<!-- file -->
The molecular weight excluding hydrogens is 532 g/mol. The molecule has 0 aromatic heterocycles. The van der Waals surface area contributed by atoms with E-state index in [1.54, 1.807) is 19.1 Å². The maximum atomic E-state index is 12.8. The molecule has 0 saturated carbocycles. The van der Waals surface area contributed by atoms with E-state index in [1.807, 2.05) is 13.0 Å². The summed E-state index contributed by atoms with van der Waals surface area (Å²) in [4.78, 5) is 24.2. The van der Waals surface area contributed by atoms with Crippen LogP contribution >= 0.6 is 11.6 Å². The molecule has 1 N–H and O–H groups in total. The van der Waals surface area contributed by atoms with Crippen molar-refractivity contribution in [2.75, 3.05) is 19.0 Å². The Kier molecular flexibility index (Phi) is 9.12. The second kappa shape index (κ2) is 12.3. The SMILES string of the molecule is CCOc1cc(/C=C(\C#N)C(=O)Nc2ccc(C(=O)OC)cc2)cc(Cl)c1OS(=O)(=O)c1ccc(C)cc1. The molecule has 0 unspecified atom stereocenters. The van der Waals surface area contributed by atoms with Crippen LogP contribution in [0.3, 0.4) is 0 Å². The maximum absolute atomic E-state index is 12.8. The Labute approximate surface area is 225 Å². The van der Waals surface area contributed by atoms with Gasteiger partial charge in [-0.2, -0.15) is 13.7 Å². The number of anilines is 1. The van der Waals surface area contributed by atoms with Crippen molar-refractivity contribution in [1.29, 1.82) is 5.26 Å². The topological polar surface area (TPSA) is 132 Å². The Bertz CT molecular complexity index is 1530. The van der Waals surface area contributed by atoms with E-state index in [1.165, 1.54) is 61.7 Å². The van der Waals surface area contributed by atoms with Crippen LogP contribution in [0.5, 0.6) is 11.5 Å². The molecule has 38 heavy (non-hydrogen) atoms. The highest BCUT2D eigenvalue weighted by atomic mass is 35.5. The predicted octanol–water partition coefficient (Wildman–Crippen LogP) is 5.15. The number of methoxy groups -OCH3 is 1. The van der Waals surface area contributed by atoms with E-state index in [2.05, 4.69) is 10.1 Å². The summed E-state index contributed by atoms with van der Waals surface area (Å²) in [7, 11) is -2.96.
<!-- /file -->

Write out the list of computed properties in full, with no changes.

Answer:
The molecular weight excluding hydrogens is 532 g/mol. The molecule has 0 aromatic heterocycles. The van der Waals surface area contributed by atoms with E-state index in [1.54, 1.807) is 19.1 Å². The maximum atomic E-state index is 12.8. The molecule has 0 saturated carbocycles. The van der Waals surface area contributed by atoms with E-state index in [1.807, 2.05) is 13.0 Å². The summed E-state index contributed by atoms with van der Waals surface area (Å²) in [4.78, 5) is 24.2. The van der Waals surface area contributed by atoms with Crippen LogP contribution >= 0.6 is 11.6 Å². The molecule has 1 N–H and O–H groups in total. The van der Waals surface area contributed by atoms with Crippen molar-refractivity contribution in [2.75, 3.05) is 19.0 Å². The Kier molecular flexibility index (Phi) is 9.12. The second kappa shape index (κ2) is 12.3. The SMILES string of the molecule is CCOc1cc(/C=C(\C#N)C(=O)Nc2ccc(C(=O)OC)cc2)cc(Cl)c1OS(=O)(=O)c1ccc(C)cc1. The molecule has 0 unspecified atom stereocenters. The van der Waals surface area contributed by atoms with Crippen LogP contribution in [0.3, 0.4) is 0 Å². The maximum absolute atomic E-state index is 12.8. The Labute approximate surface area is 225 Å². The van der Waals surface area contributed by atoms with Gasteiger partial charge in [-0.2, -0.15) is 13.7 Å². The number of anilines is 1. The van der Waals surface area contributed by atoms with Crippen molar-refractivity contribution in [1.29, 1.82) is 5.26 Å². The topological polar surface area (TPSA) is 132 Å². The Bertz CT molecular complexity index is 1530. The van der Waals surface area contributed by atoms with E-state index in [1.165, 1.54) is 61.7 Å². The van der Waals surface area contributed by atoms with Crippen LogP contribution in [0.5, 0.6) is 11.5 Å². The molecule has 38 heavy (non-hydrogen) atoms. The highest BCUT2D eigenvalue weighted by atomic mass is 35.5. The predicted octanol–water partition coefficient (Wildman–Crippen LogP) is 5.15. The number of methoxy groups -OCH3 is 1. The van der Waals surface area contributed by atoms with E-state index in [2.05, 4.69) is 10.1 Å². The summed E-state index contributed by atoms with van der Waals surface area (Å²) in [7, 11) is -2.96.